New York based company Influenster a significant player with 180,000 actives a month writing reviews. Is there a shakeout coming? What is a brand to do – so many choices … but frankly I think brands need to begin to fundamentally revamp their approach to discovery. However my favorite line; “With the mobile app, the company also hopes to drive “in-store activation””. speaks volumes about the continuing reality of the way the CPG game is still being played. VAST majority of buying still happening in RL (= Real Life for those of us over 40)
Announcement of Scentbird moving out of beta in early May. Very tight description of their reason for being and as I said before it seems very well grounded in new (and clever) approach to meeting the fragrance customer needs. Favorite line: “…although 56 percent of grandmothers and 53 percent of mothers have a signature scent, only three percent of Millennials stick to one scent.” If ever there was a better, yet simple, depiction of a shift in the notion of ‘brand loyalty’ among younger folks – I have not yet seen it. Hence, a clear and very real need for a ‘new way to shop’.
(5.5.15 prnewswire, again I know … but PR can still be news? right?)
Makes perfect sense for GNC to be immersive at Bonnaroo. Will be really interesting to see how the integration of GNC with outbound media is accomplished. Favorite line:”The outdoor space will have hammocks and classic lawn games”. Simply because it sounds like fun. [link]
While not directly related to sampling – it actually is – since a recommendation is made to use certain “agencies” like CrowdTap and BzzAgent to generate UCG. Guess what? Any solid well run classic product sampling can create exceptional UGC too!. Favorite line: Shopper behavior has changed, especially with millennials, where there is more of an expectation of having a closer relationship with a brand.
(4.20.15 Retail Week)
Consistently we find marketers expressing the desire to sit at the intersection of social and sampling. There have been several startups over the years who have tried. Their largest challenges have always been the willingness (and ability) of brands to offer sufficient samples to consistently populate such programs. People love them, retailers like them too – but brands? Until a genuine re-thinking of how a brand allocates marketing resources occurs, sampling will remain an under supported strategy in the marketing world. I love to see new ideas – and maybe this one will prosper! Favorite line “A third of recipients of BareMinerals’ make-up foundation went into a store following receipt of their sample.” That ‘response rate’ is very consistent with US norms. [link]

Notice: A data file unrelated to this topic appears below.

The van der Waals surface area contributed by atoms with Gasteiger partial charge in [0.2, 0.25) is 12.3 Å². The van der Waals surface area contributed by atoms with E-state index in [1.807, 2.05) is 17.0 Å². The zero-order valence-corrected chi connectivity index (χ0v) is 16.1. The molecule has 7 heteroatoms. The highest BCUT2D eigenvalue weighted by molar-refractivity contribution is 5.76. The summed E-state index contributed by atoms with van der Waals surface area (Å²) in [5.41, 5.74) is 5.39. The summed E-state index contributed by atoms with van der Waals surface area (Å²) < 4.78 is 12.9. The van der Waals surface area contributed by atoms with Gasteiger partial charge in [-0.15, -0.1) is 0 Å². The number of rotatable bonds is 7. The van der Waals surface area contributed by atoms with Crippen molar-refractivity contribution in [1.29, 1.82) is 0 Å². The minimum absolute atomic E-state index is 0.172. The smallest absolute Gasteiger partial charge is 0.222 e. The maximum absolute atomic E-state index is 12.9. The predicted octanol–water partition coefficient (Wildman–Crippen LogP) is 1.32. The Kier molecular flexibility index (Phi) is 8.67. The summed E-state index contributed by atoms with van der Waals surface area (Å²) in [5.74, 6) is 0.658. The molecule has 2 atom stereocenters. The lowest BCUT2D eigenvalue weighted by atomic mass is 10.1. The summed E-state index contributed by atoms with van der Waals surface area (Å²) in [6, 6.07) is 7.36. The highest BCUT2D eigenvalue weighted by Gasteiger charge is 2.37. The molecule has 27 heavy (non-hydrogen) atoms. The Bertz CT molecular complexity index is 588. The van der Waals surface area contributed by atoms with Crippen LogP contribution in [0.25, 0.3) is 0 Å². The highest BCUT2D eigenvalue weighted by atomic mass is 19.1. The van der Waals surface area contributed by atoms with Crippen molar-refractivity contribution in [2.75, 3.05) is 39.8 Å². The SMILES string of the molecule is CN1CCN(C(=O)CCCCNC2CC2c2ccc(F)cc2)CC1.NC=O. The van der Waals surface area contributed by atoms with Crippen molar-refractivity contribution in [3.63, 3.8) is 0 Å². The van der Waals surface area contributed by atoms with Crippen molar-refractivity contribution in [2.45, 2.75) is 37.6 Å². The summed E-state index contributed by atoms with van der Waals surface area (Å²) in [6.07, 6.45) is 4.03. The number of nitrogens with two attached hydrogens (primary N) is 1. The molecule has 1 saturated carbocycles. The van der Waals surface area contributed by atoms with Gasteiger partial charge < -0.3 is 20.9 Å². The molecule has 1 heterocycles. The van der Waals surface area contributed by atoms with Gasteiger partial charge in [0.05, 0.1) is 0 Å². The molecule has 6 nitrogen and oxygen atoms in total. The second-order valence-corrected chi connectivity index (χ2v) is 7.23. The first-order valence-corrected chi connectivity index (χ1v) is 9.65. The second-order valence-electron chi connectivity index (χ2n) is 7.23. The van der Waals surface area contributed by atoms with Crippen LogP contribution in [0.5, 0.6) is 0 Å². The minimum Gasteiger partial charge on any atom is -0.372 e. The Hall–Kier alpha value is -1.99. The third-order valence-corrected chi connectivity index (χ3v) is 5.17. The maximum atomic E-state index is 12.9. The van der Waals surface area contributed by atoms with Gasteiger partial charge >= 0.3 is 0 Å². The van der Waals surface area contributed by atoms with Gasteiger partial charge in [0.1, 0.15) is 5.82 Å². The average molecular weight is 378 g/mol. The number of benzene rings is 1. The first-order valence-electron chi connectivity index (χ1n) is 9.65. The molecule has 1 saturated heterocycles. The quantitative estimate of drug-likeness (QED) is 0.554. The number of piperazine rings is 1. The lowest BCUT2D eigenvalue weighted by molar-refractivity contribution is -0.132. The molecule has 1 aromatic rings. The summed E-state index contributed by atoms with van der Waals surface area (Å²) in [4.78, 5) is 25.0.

(4.6.15 Luxury Daily) Scentbird– a concept that appears quite well grounded in what the trends are suggesting will continue to matter ever more as time goes on – that sense of personalization AND recommendations based on that understanding. Favorite line: “…every scent is accompanied by icons that tell you where to wear the perfume (office, date night), what type of fragrance it is (sweet, fresh) and how you will feel when wearing it (classy, sexy).” Speaking as a male who is not a fragrance wearer my reaction to that level of detail is “who knew?” [link]
10.19.15 – C-Store News
Focus on setting up ‘well managed’ beverage counter (who knew 70% margin!) – but what is listed #4 out of THE 5 items for success = sampling! Favorite line “People are three times more likely to try a new product if they can sample it first.” [link]